Dorm Life: How to Make the Most of Your Experience
If you’re nervous about your dorm life, that’s good, you should be, it means you care about the experience you’re about to have. Not to be the bearer of bad news here, but not everyone loves dorm life. While some people have a great time enjoying their first taste of life away from their parents, bonding with their roommate and dorm floor cohorts, and generally taking that first taste of college life, not everyone has a positive experience cohabiting with others.
There are however, things you can do to make your dorm experience a more pleasant and enjoyable one, so that you aren’t counting off the days until the school year ends. College is too valuable a time to be spent dreading your time there, and you should do everything you can to make it an enjoyable experience.
Have ‘The Talk’
While your first contact with your roommate might not be the best time to discuss what acceptable living conditions are, the conversation should be held earlier rather than later to help avoid issues and conflicts. While it doesn’t have to be a formal conversation, it helps to go over matters like whether you are an earlier riser or a night owl, what items in the room will be shared and what are personal, who has what dresser and which desk, and similar housekeeping items. Guest rules, who cleans what and when, as well as good study times, are also important issues to touch upon. Having these items cleared up and out of the way early in your dorm life can make things much easier and less stressful as well as help to avoid arguments with your roommate.
Your private stash
In many cases, it’s the little things that cause the biggest problems when cohabitating with your dorm roommate. Food can be one of those issues that rears its ugly head. While most dorms have a decent variety of food options and meal plans, there are times when you might not find that they are offering what you’re in the mood for. Maybe you just don’t feel like leaving your room, or the food services are already closed. However, you might have brought food with you to school, mom might send it in, or maybe you head to the grocery store occasionally to stock up on supplies for just such occasions. Finding out your roommate has eaten half of it before you have had a chance to partake though, can be particularly frustrating.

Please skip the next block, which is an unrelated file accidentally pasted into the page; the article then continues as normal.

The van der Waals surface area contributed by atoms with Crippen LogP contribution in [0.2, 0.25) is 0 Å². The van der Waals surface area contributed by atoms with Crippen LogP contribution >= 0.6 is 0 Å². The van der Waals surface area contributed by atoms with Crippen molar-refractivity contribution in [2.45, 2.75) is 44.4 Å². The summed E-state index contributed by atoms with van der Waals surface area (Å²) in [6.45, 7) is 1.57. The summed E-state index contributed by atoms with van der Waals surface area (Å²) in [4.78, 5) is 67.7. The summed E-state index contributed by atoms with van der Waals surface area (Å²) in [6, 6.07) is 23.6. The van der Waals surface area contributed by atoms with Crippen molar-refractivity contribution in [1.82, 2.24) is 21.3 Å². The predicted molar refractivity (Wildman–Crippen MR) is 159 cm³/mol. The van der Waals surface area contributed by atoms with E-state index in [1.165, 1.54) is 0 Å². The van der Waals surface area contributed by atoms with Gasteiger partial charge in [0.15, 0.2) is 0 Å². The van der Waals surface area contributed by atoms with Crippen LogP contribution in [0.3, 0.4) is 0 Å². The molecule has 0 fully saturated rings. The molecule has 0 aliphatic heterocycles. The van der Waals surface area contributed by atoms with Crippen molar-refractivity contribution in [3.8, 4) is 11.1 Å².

If you foresee problems with keeping food items separate, consider labeling food or having a special place to keep your individual stockpile. For items in a communal fridge, be sure to label stuff that is yours. Of course, it’s best if you can discuss the ground rules early on so that you don’t have to take such actions. But if you each buy similar items and have a hard time telling each other’s food apart, these actions can help avoid confusion.
Be prepared to leave
This doesn’t mean you have to be prepared to leave for good or go storming out of your dorm room in a huff, but sometimes things get a little wild in dorm halls. A party atmosphere can either mean that you’re in amongst those that are having a fantastic time or gritting your teeth and stuffing tissue in your ears in a vain attempt to study.
Sometimes, rather than berating your hall mates and screaming “QUIET,” at the top of your lungs, it’s best to just pack up your books and head to the library or other quiet area on campus. Some dorms will offer specific sections somewhere in the building or on an individual floor that are designated as “quiet” or “study areas”. Utilizing such spaces can be beneficial to your study habits and not make you look like the hall party pooper.
Your dorm is not yours
Having your first taste of living on your own can be invigorating and exciting. It can be easy however, to get caught up in the feeling of being an adult and forget you’re still under certain restrictions. Dorms have many rules and they expect residents to abide by those rules, often enforcing codes of conduct with strict penalties for violations.
Smoking, drinking, doing drugs, and violating visiting hours can often result in punishment through the university, fines, even law enforcement intervention. Violating certain other hall or dorm rules can result in fines for damage or destruction to your room or public spaces, sometimes not only for you but for you hall mates as well. If a hall is damaged by unknown people or those responsible don’t own up to the deed, the entire floor may suffer and have to pay fines to repair the damage or replace missing items. So beware! Just because no one saw you do it, doesn’t mean you won’t have to pay.